The retail trends that are keeping U.S. shoppers away from malls are also putting a damper on deal-making.
The number of mergers involving apparel, shoes and jewelry dropped 12 percent to 115 in the past year. And the transactions that are getting done are fetching the smallest premiums since the recession in 2008. They plunged to 3.4 percent from 23 percent a year earlier, according to data compiled by Bloomberg.
A global economic slowdown, especially in key markets like China, has also prompted deal-makers to cut valuations, which were based on unrealistic growth expectations for international and e-commerce sales, said Jeff Streader, founder of the Go Global consulting firm in Los Angeles. In addition to advising private equity investors in the consumer goods industry, he started a fund with backers from Asia to buy U.S. and European labels.
“Investors are worried,” said Streader, who sees names like Kate Spade & Co. (NYSE: KATE) and Michael Kors Holdings Ltd. (NYSE: KORS) as overvalued. “As much as I may want to buy a great brand and a retailer that’s in the marketplace right now, we’re not going to overpay based upon the valuations that were inflated.”
Premium labels Michael Kors and Ralph Lauren Corp. are grappling with competition from Amazon.com Inc. (Nasdaq: AMZN) and other e-commerce companies, which have driven down mall traffic in an already crowded apparel market. The brands have also fallen victim to steep discounts at department stores -- like Macy’s Inc. (NYSE: M) -- which are shuttering underperforming locations, partly as younger consumers make more of their purchases online or seek out different retail experiences.
The SPDR S&P Retail ETF, an exchange traded fund that tries to replicate the performance of the S&P Retail Select Industry Index, dropped 5.9 percent in the past year, compared with a 15 percent gain in the broader Standard & Poor’s 500 Index.
Weakness in the industry has put investors and dealmakers in a bind. The concerns could limit the takeover price for, say, handbag maker Kate Spade, which has put itself up for sale, according to Streader. The valuations buyers are willing to pay -- measured as a multiple of earnings -- have dropped as much as 25 percent in the past six to 12 months.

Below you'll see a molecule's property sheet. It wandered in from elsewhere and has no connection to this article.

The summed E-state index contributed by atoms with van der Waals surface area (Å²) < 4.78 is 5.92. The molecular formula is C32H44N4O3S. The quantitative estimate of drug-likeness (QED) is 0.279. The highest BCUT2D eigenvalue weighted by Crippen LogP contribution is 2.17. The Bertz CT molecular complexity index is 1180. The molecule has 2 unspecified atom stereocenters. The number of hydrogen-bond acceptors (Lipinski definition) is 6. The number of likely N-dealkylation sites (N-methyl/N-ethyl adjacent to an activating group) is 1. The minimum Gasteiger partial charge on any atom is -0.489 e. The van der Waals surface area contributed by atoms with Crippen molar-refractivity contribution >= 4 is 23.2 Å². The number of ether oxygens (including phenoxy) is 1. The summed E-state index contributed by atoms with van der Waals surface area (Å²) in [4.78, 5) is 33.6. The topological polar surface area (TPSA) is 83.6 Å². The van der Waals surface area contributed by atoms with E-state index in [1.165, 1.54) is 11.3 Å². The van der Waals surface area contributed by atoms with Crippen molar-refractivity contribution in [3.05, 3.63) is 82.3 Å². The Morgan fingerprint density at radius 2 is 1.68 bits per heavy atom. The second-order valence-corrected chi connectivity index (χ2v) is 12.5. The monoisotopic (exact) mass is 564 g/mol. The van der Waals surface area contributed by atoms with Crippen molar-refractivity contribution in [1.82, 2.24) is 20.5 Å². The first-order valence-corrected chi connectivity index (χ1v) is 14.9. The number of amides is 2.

Questions about where tax policy in the U.S. is headed is also taking a toll on deal-making. A Republican corporate tax reform proposal, which would eliminate companies’ ability to deduct interest payments, would increase borrowing costs. That’s holding back Manny Chirico, chief executive officer of Calvin Klein owner PVH Corp. (NYSE: PVH), from any major purchases for now.
“The uncertainty around the tax position impacts how you would structure an acquisition,” Chirico said in an interview “All deals have a level of uncertainty, and this is another item that you don’t have clarity on.”
For Richard Baum, a managing partner of private equity firm Consumer Growth Partners, the biggest worry is a border-adjustment tax plan, pushed by GOP House Speaker Paul Ryan. It would replace the corporate income tax with a 20 percent levy on companies’ domestic sales and imports, while their exports would be exempt. Because of the industry’s reliance on imported goods, Baum said such a plan could batter corporate earnings. The uncertainty has steered him away from investing in companies that sell consumer products and toward serviced-oriented businesses, such as salons and fitness centers.
“It can be disastrous on the buyer,” said Baum, whose firm has more than half of its deals in apparel, footwear, accessories and jewelry. “All of a sudden the business is associated with a huge tax that was not foreseeable.”
Chirico estimated the border-adjustment tax would force PVH to raise prices by 13 percent just to break even.
In terms of competition with online vendors, companies may do well to follow the example of Wal-Mart Stores Inc. (NYSE: WMT), which is taking aggressive steps to battle Amazon, tapping technology and social media to drive buzz and fuel growth.
Earlier this year, Wal-Mart began offering free two-day shipping with no membership required. It spent $3 billion to buy online upstart Jet.com last year, and has since snapped up other e-tailers such as Moosejaw and ShoeBuy. The impact: Wal-Mart posted 29 percent growth in online sales in the most recent quarter, following a 21 percent increase the previous quarter.
While the retail market remains weak, there is still M&A demand for smaller brands, and investment in e-commerce infrastructure could help boost earnings and valuations, said Nanette Heide, a partner at law firm Duane Morris LLP in charge of fashion retail. There are private equity funds and companies with a lot of cash at their disposal, she said.
“If you can hit on the right acquisition, it can really be a home run for you,” she said.